Following our recent review of the Nokia 808 PureView, Damian Dinning - Lead program manager of Imaging Experience at Nokia, wrote to us responding to some of the issues raised.
Nokia-centric site All About Symbian has posted live concert video footage shot on-stage with the Nokia 808 PureView smartphone. The Nokia 808 has made headlines for its unusually large 41MP imaging sensor and 'PureView' technology, which oversamples to give high-quality 3-8MP output or crops to give effective zoom without having to drop to low pixel counts or upsample. It can also capture full HD video footage and its inbuilt stereo microphone can handle audio up to 140db (louder than a military jet). We'll be posting a report on the 808 soon but, in the meantime, click through to get a taste of the 808's video capabilities in a very challenging (and loud) environment. (via All About Symbian).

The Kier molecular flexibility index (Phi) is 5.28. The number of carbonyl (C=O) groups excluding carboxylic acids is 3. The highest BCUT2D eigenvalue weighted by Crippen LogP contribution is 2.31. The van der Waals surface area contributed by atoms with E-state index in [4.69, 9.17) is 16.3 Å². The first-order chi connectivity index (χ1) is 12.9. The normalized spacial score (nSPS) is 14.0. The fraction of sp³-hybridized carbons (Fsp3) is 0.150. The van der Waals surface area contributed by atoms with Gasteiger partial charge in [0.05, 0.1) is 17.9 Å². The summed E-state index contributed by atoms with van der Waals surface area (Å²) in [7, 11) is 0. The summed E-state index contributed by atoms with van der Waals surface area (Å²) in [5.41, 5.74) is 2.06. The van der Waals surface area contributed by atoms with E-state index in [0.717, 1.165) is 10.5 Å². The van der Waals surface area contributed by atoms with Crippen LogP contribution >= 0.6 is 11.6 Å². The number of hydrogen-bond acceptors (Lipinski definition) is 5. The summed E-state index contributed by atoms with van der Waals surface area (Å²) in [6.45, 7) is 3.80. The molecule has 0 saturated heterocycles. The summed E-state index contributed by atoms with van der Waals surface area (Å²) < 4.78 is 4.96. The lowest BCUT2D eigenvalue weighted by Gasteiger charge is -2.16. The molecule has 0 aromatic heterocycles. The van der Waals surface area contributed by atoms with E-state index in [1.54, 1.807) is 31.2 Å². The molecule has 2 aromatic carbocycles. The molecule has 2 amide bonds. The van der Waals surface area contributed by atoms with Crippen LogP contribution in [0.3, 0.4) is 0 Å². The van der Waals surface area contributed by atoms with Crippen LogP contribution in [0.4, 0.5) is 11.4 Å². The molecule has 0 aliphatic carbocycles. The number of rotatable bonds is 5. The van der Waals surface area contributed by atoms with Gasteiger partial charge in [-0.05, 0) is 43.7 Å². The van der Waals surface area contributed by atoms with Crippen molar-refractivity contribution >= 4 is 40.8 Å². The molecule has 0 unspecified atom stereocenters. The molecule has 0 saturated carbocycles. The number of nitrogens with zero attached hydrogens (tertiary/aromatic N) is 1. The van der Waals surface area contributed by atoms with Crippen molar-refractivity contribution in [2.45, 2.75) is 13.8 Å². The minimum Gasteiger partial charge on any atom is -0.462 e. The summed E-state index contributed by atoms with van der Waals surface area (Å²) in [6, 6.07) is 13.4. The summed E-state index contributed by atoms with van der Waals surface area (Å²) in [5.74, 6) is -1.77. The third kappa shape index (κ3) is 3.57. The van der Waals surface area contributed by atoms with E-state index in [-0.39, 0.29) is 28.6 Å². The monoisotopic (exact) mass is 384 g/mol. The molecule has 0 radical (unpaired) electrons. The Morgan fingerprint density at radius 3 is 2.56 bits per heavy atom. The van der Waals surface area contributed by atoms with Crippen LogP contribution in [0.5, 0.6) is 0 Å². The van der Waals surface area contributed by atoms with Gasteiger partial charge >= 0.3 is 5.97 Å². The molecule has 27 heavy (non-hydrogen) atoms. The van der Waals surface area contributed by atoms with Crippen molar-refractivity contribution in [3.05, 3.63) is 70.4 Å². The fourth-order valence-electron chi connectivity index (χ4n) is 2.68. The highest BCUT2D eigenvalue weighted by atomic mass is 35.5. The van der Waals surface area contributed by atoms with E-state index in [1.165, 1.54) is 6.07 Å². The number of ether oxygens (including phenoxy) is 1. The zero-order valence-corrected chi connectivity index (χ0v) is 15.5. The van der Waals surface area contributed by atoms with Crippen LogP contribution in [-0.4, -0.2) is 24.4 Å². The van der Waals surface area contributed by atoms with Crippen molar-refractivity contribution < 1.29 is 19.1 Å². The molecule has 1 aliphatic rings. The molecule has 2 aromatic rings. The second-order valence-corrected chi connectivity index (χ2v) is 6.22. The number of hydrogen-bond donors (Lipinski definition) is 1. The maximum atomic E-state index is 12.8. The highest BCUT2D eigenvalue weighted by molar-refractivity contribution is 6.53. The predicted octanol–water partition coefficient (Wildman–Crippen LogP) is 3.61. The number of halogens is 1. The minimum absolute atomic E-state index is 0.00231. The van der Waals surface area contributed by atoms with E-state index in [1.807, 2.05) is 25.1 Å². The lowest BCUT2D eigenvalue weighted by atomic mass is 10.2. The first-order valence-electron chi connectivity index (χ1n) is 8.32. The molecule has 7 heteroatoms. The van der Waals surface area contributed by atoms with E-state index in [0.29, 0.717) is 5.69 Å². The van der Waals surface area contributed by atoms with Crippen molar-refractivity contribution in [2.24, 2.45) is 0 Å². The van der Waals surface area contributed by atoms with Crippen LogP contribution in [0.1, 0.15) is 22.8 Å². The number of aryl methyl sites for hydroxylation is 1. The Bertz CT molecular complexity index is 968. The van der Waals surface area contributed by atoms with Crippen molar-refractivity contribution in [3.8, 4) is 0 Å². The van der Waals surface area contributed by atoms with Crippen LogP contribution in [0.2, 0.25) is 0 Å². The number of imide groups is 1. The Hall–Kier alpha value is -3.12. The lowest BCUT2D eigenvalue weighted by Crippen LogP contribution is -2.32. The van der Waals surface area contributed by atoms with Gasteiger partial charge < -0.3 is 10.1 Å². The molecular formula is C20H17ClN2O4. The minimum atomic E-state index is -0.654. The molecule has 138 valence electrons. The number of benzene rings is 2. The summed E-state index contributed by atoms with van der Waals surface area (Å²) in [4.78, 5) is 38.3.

Nokia's 808 Pureview, the smartphone built around a 1/1.2" 41MP sensor can now be pre-ordered from Amazon in both the UK and US. This is despite Nokia originally saying it would not be launched in the US. In both instances the phone will be available unlocked and without a contract. As a result, the cost isn't subsidized by a carrier, meaning the handset will set you back £499 or $699 in the US (where it can be used on the AT&T or T-Mobile networks). Amazon says the phone will ship from the June 30th in the UK and July 8th in the US. We've had a brief chance to use the large-sensor smartphone and will be posting a report in the coming weeks, once we have a chance to shoot a samples gallery.